Edit: on reflection, the sensation was remarkably similar to how it feels when dreaming. Signals from the real world can intrude on your experience (e.g. running into physical objects can cause pain in dreams), but it doesn't break the feeling of immersion. There's that strange mental transition point in a dream where you get dunked under water but realize that you can still breathe; the same thing happens in VR.
I often wondered whether you could truely resent someone after having dreamed of him doing something horrible for example.
I wonder if the world of VR circa 2018 will be a bit like the state of mobile dev in 2008. It makes me think there will be a huge demand for 3D artists and programmers as companies suddenly decide they need their own VR experience, as they did with mobile apps 6 or 7 years ago. If so, now might be a good time to start getting some experience with 3D design and development.
required viewing: existenz
For a second there, we may have actually had to worry about revolt.
Yesterday, the Gates Foundation annual report was linked to from HN. It explained how the world is getting better fast and that extreme poverty could be a thing of the past in a few decades.
So please, go ahead explain and try to justify your claim that the world just gets worse!
The only way this could be resolved is with the middle and lower classes doing something, and these VR things are probably going to be the most effective bread and circuses we're ever going to see.
The oppression is either there or coming, soon.
Ready player one!
(comedy answer: It's like Payday!)
As far as I know, Valve does not currently plan to make it into a product (though they leave the door open if they feel it becomes necessary, as with steam machines). From what they've said so far, Valve's intention is to work with Oculus for consumer VR products.
That is a interesting topic because from the interviews with Palmer that I have read there seems to be a big disconnect between Oculus and Valve. It would make sense though because Oculus's success would help line Valve's pockets.
Interesting times ahead.
On the other hand, if you do actually plan to do development then by all means get a dev kit right now; don't wait for the next release. You need to try it as soon as possible because it's going to take a lot of time and experience to figure out how to convert your ideas into usable VR games and interfaces. Any development done now will transfer directly to the final consumer product.
The main difference to non-VR 3D programming work is that getting latency down is much more important, so your priorities shift a bit. The real difference is in thinking of whether you can do cool new user interface stuff.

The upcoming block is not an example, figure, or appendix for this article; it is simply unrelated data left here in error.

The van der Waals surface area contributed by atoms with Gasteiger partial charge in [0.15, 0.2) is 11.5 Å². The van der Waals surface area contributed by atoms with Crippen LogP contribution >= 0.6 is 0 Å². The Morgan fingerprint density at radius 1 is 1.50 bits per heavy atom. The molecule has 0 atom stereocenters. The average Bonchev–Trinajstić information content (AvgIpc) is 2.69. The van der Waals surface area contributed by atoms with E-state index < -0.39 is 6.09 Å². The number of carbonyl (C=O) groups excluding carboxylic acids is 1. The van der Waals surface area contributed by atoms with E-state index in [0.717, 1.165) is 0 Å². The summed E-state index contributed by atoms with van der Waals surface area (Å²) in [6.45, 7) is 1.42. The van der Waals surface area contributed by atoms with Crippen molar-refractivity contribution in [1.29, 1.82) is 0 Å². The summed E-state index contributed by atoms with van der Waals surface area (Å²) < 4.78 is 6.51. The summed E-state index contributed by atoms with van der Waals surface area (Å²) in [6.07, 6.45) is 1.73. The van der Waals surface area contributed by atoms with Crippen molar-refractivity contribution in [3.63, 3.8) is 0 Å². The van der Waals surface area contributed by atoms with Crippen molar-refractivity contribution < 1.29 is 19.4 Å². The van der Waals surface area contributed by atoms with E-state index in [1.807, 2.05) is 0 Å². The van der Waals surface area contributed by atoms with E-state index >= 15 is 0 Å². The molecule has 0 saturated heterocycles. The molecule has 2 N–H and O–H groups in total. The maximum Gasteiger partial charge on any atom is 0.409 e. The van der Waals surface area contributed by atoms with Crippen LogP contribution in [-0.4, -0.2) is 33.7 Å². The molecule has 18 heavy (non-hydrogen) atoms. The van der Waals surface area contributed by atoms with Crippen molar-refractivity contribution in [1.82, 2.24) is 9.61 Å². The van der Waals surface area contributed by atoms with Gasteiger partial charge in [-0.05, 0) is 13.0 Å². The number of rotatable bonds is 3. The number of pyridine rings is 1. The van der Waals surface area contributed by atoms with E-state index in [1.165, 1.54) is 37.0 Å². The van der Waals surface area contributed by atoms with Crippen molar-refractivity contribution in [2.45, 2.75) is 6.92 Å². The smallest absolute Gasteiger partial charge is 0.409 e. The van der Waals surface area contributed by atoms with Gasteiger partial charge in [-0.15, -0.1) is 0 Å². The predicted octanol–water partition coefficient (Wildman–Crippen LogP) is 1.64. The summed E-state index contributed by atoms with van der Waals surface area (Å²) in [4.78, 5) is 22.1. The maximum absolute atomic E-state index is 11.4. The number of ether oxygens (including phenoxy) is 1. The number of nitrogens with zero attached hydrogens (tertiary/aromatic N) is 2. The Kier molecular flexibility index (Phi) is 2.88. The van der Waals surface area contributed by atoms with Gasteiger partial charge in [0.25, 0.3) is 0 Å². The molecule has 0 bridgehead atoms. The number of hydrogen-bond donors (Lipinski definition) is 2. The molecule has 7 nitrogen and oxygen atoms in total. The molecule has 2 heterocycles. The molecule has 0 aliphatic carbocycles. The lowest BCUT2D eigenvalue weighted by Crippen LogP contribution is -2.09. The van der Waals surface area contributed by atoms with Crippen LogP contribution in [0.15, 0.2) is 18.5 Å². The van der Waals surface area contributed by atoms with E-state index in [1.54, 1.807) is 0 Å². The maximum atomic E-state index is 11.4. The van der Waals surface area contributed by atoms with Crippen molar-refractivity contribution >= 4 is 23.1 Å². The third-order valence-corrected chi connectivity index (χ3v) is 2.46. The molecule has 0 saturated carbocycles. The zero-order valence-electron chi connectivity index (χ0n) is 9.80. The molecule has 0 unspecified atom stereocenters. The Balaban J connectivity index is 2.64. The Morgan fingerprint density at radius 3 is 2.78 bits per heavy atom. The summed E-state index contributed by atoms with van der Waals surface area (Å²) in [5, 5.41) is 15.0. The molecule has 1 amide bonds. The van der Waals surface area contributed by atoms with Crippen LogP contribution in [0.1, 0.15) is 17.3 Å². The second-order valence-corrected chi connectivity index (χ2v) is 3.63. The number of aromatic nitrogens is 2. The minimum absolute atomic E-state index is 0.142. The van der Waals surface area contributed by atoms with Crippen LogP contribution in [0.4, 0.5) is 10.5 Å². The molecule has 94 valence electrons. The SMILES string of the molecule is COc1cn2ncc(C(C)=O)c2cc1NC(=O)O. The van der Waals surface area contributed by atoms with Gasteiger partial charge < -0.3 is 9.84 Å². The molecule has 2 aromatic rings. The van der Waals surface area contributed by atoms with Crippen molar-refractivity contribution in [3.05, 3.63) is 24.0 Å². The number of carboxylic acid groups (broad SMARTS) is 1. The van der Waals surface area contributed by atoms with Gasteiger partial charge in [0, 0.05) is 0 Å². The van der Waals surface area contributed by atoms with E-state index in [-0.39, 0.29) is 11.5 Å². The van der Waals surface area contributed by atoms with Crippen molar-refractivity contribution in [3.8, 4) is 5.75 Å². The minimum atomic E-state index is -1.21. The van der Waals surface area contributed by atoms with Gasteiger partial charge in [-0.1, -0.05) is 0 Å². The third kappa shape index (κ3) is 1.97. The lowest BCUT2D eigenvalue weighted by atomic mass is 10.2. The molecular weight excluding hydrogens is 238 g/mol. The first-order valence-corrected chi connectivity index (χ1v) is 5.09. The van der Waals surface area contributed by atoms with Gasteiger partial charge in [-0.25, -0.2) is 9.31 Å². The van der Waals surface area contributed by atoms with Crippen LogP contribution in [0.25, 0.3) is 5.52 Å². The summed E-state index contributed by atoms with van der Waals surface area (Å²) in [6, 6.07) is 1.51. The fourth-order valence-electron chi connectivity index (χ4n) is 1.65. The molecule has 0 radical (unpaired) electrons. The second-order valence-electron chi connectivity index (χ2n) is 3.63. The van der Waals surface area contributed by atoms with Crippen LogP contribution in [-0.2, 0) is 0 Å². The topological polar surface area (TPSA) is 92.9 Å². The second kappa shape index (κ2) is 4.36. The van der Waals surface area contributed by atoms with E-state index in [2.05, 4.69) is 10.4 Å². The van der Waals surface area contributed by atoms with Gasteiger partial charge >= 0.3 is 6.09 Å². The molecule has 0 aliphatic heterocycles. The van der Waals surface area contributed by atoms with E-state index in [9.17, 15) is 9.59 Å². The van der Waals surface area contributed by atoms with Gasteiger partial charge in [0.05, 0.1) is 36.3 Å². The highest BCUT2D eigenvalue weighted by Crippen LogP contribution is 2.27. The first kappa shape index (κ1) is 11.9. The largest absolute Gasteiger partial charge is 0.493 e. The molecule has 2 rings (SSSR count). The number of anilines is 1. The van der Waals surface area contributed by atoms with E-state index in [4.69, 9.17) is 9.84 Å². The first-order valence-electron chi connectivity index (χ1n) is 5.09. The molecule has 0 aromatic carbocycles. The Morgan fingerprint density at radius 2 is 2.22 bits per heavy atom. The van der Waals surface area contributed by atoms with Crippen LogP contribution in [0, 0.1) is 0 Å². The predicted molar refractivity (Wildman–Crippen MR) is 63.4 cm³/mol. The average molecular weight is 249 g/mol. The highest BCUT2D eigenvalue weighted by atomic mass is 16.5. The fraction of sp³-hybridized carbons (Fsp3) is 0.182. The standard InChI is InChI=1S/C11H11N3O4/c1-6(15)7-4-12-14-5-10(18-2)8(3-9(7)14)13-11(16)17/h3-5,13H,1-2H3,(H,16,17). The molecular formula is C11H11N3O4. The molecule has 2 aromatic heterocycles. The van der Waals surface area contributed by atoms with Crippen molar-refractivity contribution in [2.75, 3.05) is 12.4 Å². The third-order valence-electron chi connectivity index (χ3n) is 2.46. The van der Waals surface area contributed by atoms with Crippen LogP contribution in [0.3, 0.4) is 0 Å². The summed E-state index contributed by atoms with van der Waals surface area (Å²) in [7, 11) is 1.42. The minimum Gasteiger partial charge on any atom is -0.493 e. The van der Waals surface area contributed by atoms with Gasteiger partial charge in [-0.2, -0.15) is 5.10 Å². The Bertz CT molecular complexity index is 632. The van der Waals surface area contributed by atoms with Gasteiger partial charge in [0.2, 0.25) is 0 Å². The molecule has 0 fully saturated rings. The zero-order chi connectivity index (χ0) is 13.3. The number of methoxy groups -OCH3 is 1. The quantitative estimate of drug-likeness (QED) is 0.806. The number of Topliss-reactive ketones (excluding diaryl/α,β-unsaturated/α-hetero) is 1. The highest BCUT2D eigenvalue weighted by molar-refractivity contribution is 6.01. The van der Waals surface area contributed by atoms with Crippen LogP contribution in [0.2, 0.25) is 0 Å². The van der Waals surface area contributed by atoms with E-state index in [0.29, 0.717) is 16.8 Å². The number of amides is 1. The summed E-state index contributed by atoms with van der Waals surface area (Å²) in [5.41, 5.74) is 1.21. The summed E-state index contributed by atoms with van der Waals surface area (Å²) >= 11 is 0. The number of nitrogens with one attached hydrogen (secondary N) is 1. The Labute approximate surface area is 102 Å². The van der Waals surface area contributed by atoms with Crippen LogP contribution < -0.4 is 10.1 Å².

So in that sense, your question is a bit misplaced. You need to know about 3D development in general. Once you know that, the delta of what you need on top of that is very small, and everything you need can be found on the Oculus developer site.
Now, what decade is Gabe Newell obsessed with?
Maybe a dedicated-room version like an Omni with curved tracks and padded walls. You buy a 4x4m base and install it in a room in your house?
Colleague suggested a frame that suspends you off the ground, then mechanical boots or splints on your leg that give your feet feedback and convince you that you're running and jumping.
End game is a direct feed to the brain to convince your limbs that they're moving?
Or maybe Thalmic Myos on each limb to track the intent of your limbs? That would lack feedback unless you wore a tactile suit.
I think like any technology it has multiple uses, good & evil; its up to us to decide how we use it.
It's strange; I have not yet found an actually useful support forum for this stuff.
Real life is obviously the benchmark for immsersiveness, but we don't consider it possible to be addicted to living in the real world. We might consider some to be "adrenaline junkies" for pursuing dangerous aspects of real life, but we say they are addicted to a certain chemical the body produces rather than life.
Books are one of the least immersive forms of entertainment widely consumed in that the interface is through abstract symbols. Still, they allow us to experience things that we are unlikely to encounter in our own lives. They engage our imagination and are indeed addictive. A good book lets you almost live another life.
Theater and film are, in most ways, more immersive than books. Instead of forcing us to construct everything in our own minds, much of what we experience is constructed externally, just as in real life. An actor's performance may be completely different from how we might imagine a character to be, just from reading his or her lines, and this really fools our minds into thinking characters are more real. However, as in books, we are almost always passive observers. We have no agency.
Video games are now capable of offering everything that film does, but while granting the audience agency. We can perform tasks, affect the outcome of the story, etc.. As with film, technical limitations mean that suspension of disbelief is necessary for us to buy into a video game world, but when a game does make us buy-in it can be a place we'll live in for many hours before exhausting the content. It can be grueling to sit through a 180 minute film, but a 180 minute game would be considered far too brief. We also respond very differently to challenge when we have agency. Many films that challenge the viewer too much are considered "confusing", and rapidly tire audiences. A game that doesn't offer challenge is unlikely to be fun at all! Many of us enjoy conquering games where challenge crosses the line into frustration!